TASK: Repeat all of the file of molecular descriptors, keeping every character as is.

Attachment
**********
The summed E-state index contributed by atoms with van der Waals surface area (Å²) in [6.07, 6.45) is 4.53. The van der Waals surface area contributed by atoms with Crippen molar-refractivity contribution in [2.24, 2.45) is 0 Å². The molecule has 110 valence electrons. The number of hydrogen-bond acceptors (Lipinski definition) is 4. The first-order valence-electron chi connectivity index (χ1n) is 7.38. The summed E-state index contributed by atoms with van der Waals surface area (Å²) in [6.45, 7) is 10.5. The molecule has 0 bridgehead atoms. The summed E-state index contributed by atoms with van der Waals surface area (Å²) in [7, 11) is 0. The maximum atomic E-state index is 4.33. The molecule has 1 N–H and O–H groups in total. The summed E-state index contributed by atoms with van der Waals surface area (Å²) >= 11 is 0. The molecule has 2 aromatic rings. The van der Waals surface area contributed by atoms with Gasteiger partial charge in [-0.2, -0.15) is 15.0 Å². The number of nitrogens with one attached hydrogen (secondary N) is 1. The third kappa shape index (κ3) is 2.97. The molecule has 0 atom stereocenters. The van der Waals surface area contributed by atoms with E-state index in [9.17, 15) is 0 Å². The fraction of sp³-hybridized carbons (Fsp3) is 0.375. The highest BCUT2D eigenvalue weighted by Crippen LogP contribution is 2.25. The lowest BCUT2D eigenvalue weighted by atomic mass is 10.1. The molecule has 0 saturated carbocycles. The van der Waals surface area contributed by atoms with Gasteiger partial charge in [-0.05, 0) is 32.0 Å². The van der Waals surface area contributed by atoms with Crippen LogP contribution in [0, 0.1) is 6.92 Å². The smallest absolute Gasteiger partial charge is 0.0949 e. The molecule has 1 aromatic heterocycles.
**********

The summed E-state index contributed by atoms with van der Waals surface area (Å²) in [6.07, 6.45) is 4.53. The van der Waals surface area contributed by atoms with Crippen molar-refractivity contribution in [2.24, 2.45) is 0 Å². The molecule has 110 valence electrons. The number of hydrogen-bond acceptors (Lipinski definition) is 4. The first-order valence-electron chi connectivity index (χ1n) is 7.38. The summed E-state index contributed by atoms with van der Waals surface area (Å²) in [6.45, 7) is 10.5. The molecule has 0 bridgehead atoms. The summed E-state index contributed by atoms with van der Waals surface area (Å²) in [7, 11) is 0. The maximum atomic E-state index is 4.33. The molecule has 1 N–H and O–H groups in total. The summed E-state index contributed by atoms with van der Waals surface area (Å²) >= 11 is 0. The molecule has 2 aromatic rings. The van der Waals surface area contributed by atoms with Gasteiger partial charge in [-0.2, -0.15) is 15.0 Å². The number of nitrogens with one attached hydrogen (secondary N) is 1. The third kappa shape index (κ3) is 2.97. The molecule has 0 atom stereocenters. The van der Waals surface area contributed by atoms with E-state index in [9.17, 15) is 0 Å². The fraction of sp³-hybridized carbons (Fsp3) is 0.375. The highest BCUT2D eigenvalue weighted by Crippen LogP contribution is 2.25. The lowest BCUT2D eigenvalue weighted by atomic mass is 10.1. The molecule has 0 saturated carbocycles. The van der Waals surface area contributed by atoms with Gasteiger partial charge in [-0.05, 0) is 32.0 Å². The van der Waals surface area contributed by atoms with Crippen LogP contribution in [0, 0.1) is 6.92 Å². The smallest absolute Gasteiger partial charge is 0.0949 e. The molecule has 1 aromatic heterocycles.